The Plays of William Shakespeare in Eight Volumes: With the Corrections and Illustrations of Various Commentators; to which are Added Notes by Sam Johnson, Volym 7
J. and R. Tonson, 1765
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Achilles Ajax anſwer Antony arms bear beſt better blood bring brother Brutus Cæfar Cæſar callid Caſca cauſe Cleo Cleopatra Clot comes dead death doth editions Enter Eros Exeunt Exit eyes face fair fall fear fight firſt follow fool fortune friends give Gods Guid hand hath hear heart Hector himſelf hold honour I'll Italy keep King lady leave live look Lord Madam Mark matter mean moſt muſt myſelf nature never night noble once Peace play poor preſent Queen reaſon Roman Rome ſay SCENE ſee ſeems ſenſe ſhall ſhe ſhould ſome ſpeak ſpeech ſtand ſuch ſword tell thee THEOBALD Ther theſe thing thoſe thou thought Troi Troilus true uſe WARBURTON whoſe worthy
Sida 480 - Time hath, my lord, a wallet at his back, Wherein he puts alms for oblivion, A great-sized monster of ingratitudes : Those scraps are good deeds past : which are devour'd As fast as they are made, forgot as soon As done...
Sida 145 - O'er-picturing that Venus, where we see The fancy outwork nature: on each side her Stood pretty dimpled boys, like smiling Cupids, With divers-colour'd fans, whose wind did seem To glow the delicate cheeks which they did cool. And what they undid, did. AGR. O, rare for Antony! ENO. Her gentlewomen, like the Nereides, So many mermaids, tended her i...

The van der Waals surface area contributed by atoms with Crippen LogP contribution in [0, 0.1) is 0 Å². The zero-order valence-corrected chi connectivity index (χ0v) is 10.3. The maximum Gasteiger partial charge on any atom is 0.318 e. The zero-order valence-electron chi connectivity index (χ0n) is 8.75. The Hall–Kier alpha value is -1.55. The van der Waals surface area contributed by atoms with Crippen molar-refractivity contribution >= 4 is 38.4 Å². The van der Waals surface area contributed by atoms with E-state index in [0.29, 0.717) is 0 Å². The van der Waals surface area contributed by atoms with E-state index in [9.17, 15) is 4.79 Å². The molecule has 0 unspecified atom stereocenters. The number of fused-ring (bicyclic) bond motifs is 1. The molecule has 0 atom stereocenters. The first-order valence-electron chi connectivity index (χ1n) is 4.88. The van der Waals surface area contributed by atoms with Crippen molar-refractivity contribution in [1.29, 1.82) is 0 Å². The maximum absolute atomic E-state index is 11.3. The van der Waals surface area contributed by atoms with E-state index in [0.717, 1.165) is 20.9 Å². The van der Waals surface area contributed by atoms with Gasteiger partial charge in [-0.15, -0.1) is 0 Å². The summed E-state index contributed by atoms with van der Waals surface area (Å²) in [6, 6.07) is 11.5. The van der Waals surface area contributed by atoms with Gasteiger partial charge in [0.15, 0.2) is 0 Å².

Sida 10 - I did hear him groan ; Ay, and that tongue of his that bade the Romans Mark him and write his speeches in their books, Alas ! it cried 'Give me some drink, Titinius,
Sida 61 - Which he did thrice refuse. Was this ambition ? Yet Brutus says he was ambitious ; And, sure, he is an honourable man. I speak not to disprove what Brutus spoke, But here I am, to speak what I do know. You all did love him once, not without cause : What cause withholds you, then, to mourn for him? — O judgment, thou art fled to brutish beasts, And men have lost their reason ! — Bear with me ; My heart is in the coffin there with Caesar, And I must pause till it come back to me.
Sida 65 - I tell you that which you yourselves do know; Show you sweet Caesar's wounds, poor poor dumb mouths, And bid them speak for me: but were I Brutus, And Brutus Antony, there were an Antony Would ruffle up your spirits and put a tongue In every wound of Caesar that should move The stones of Rome to rise and mutiny.
Sida 24 - How that might change his nature, there's the question: It is the bright day that brings forth the adder; And that craves wary walking. Crown him? — that? And then, I grant, we put a sting in him, That at his will he may do danger with.
Sida 101 - He only, in a general honest thought And common good to all, made one of them. His life was gentle, and the elements So mix'd in him that Nature might stand up And say to all the world, 'This was a man!
Sida 11 - Why should that name be sounded more than yours? Write them together, yours is as fair a name ; Sound them, it doth become the mouth as well ; Weigh them, it is as heavy ; conjure with them, Brutus will start a spirit as soon as Caesar.
Sida 191 - I see, men's judgments are A parcel of their fortunes ; and things outward Do draw the inward quality after them, To suffer all alike.